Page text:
Mamaroneck (village), New York
Mamaroneck // mə-MAR-ə-nek is a village in Westchester County, New York, United States. The population was 18,929 at the 2010 census. It is located partially within the town of Mamaroneck and partially within the town of Rye. The portion in Rye is unofficially called "Rye Neck". The Rye Neck Union Free School District contains the Rye Neck portion of Mamaroneck and part of the city of Rye.
|Mamaroneck, New York|
|Nickname(s): The Friendly Village|
Location of Mamaroneck (village), New York
Rye (Rye Neck)
|• Total||6.7 sq mi (17.3 km2)|
|• Land||3.2 sq mi (8.4 km2)|
|• Water||3.5 sq mi (9.0 km2)|
|Elevation||0 ft (0 m)|
|• Estimate (2016)||19,356|
|• Density||2,800/sq mi (1,100/km2)|
|Time zone||UTC-5 (Eastern (EST))|
|• Summer (DST)||UTC-4 (EDT)|
|GNIS feature ID||0977362|
Originally the farming community of Mamaroneck was located on two sides of the Mamaroneck River. In the 1890s the two areas surrounding the river were joined into one commercial village, Mamaroneck, which was incorporated in 1895. The east side of the village lies in the town of Rye and is known as Rye Neck. Some controversy surrounded the incorporation of the village, but the State Appellate Court approved the village's election status. The population of Mamaroneck village in 1895 was 1,500.
Along with the other shore communities of Westchester, Mamaroneck was at one time the location of summer residences for wealthy families from New York City. Summer residence neighborhoods included Greenhaven, Orienta and Shore Acres. The local railroad from New York City (now Metro-North) began to serve the village in 1848. Currently the village of Mamaroneck is a commuter town for individuals working in Manhattan. A harbor on the Long Island Sound supports facilities for pleasure boating and is the location of Harbor Island Park, a large public park with beach and sporting facilities.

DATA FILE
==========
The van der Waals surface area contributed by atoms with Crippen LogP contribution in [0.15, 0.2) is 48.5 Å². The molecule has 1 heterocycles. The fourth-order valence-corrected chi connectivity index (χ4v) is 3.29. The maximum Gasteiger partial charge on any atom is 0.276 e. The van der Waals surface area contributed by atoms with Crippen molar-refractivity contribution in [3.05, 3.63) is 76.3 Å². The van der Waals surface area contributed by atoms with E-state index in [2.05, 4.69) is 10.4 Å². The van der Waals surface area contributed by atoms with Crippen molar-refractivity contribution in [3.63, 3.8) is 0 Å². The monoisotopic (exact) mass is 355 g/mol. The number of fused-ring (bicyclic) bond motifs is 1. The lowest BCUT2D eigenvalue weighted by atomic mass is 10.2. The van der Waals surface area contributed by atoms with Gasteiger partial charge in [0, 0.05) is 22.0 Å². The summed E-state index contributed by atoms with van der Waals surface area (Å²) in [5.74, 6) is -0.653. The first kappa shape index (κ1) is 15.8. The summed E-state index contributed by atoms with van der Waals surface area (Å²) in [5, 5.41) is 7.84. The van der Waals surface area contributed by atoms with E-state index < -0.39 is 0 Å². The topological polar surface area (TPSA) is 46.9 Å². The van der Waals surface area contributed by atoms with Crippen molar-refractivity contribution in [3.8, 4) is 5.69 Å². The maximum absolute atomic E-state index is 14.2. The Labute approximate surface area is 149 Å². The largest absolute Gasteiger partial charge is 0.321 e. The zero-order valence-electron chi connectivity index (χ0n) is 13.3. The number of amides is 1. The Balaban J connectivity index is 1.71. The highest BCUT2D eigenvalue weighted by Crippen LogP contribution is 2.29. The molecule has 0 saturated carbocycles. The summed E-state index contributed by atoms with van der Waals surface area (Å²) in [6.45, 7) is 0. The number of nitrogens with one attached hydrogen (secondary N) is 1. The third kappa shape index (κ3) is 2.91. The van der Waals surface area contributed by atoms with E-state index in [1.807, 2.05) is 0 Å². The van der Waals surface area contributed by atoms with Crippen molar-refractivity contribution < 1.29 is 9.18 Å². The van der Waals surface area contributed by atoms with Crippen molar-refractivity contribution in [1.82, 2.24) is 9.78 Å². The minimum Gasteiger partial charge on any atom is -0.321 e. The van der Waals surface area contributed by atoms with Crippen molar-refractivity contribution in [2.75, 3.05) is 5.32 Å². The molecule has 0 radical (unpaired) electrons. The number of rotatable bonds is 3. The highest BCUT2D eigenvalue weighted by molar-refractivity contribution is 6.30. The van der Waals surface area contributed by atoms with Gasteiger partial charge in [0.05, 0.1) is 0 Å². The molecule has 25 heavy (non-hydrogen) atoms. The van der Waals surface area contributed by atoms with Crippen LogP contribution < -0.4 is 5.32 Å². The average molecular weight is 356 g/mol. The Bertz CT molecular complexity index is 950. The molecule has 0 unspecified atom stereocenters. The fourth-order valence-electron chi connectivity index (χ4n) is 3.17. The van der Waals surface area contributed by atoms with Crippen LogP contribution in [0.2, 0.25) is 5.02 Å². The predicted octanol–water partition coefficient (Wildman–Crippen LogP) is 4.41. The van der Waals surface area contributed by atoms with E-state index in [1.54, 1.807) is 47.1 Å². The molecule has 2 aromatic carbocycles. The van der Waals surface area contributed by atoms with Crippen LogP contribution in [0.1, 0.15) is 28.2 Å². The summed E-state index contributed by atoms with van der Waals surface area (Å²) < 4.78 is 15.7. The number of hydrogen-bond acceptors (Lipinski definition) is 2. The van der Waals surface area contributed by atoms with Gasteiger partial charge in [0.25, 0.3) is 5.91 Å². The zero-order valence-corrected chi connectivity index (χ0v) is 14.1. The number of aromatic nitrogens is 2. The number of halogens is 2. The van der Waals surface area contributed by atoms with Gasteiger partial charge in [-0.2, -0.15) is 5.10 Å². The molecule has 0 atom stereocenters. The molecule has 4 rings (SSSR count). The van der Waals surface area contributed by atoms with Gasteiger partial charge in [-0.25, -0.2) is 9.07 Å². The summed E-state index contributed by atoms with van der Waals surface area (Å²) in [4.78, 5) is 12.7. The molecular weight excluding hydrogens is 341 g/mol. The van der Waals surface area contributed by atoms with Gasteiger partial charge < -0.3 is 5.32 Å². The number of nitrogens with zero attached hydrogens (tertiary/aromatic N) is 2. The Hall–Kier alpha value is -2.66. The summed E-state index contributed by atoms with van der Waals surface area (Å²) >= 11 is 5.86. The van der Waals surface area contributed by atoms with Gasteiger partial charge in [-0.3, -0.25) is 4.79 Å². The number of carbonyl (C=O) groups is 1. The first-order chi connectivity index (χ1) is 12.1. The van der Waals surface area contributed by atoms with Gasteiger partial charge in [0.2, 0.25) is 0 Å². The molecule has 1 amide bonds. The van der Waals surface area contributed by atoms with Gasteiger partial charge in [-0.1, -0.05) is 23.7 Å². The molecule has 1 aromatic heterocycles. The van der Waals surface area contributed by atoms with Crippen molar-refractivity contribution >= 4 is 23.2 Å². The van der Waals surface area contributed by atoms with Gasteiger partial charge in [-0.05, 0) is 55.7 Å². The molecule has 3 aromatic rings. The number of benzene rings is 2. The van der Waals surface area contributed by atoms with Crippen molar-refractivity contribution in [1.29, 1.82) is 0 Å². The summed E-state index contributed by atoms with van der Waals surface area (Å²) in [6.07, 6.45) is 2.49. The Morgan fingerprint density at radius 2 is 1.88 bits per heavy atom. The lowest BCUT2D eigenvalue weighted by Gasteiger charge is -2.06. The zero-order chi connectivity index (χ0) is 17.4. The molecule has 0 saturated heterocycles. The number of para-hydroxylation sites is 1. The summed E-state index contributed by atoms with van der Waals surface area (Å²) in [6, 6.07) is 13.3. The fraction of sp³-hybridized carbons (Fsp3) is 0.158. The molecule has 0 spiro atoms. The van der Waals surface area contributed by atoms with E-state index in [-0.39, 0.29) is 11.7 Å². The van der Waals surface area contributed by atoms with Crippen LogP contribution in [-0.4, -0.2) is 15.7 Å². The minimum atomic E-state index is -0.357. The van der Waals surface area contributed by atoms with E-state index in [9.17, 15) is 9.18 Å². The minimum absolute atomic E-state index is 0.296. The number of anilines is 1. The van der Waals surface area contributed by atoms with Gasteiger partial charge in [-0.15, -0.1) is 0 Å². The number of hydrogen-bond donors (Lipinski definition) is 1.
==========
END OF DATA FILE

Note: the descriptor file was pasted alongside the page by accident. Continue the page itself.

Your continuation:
Other areas of the town include Heathcote Hill overlooking the harbor, Harbor Heights to the northeast, Old Rye Neck (settled in the 1880s), Rye Neck (settled in the 1920s and 1930s) and Washingtonville, better known as "The Flats", due to the flat, low-lying topography of the area.
The Mamaroneck Methodist Church, St. Thomas' Episcopal Church Complex, Walter's Hot Dog Stand, Mamaroneck's "Skinny House", and Albert E. and Emily Wilson House are listed on the National Register of Historic Places.
According to the United States Census Bureau, the village has a total area of 6.7 square miles (17 km2), of which 3.2 square miles (8.3 km2) is land and 3.5 square miles (9.1 km2), or 52%, is water.
|U.S. Decennial Census|
As of the census  of 2010, there were 18,929 people residing in the village. The population density was 5,799.4 inhabitants per square mile (2,239.2/km2). There were 7,353 housing units at an average density of 2,274.1 per square mile (878.0/km2). The racial makeup of the village was 65.3% White, 3.7% Black or African American, 0.1% Native American, 4.8% Asian, 0.03% Pacific Islander, 0.4% from other races, and 1.4% from two or more races. Hispanic or Latino of any race were 24.3% of the population.
There were 6,920 households out of which 35.4% had children under the age of 18 living with them, 52.3% were married couples living together, 10.9% had a female householder with no husband present, and 33.6% were non-families. 28.1% of all households were made up of individuals and 11.4% had someone living alone who was 65 years of age or older. The average household size was 2.66 and the average family size was 3.28.
In the village, the population was spread out with 24% under the age of 18, 6.5% from 18 to 24, 32.0% from 25 to 44, 22.2% from 45 to 64, and 16.1% who were 65 years of age or older. The median age was 40.2 years. For every 100 females, there were 92.0 males. For every 100 females age 18 and over, there were 88.2 males.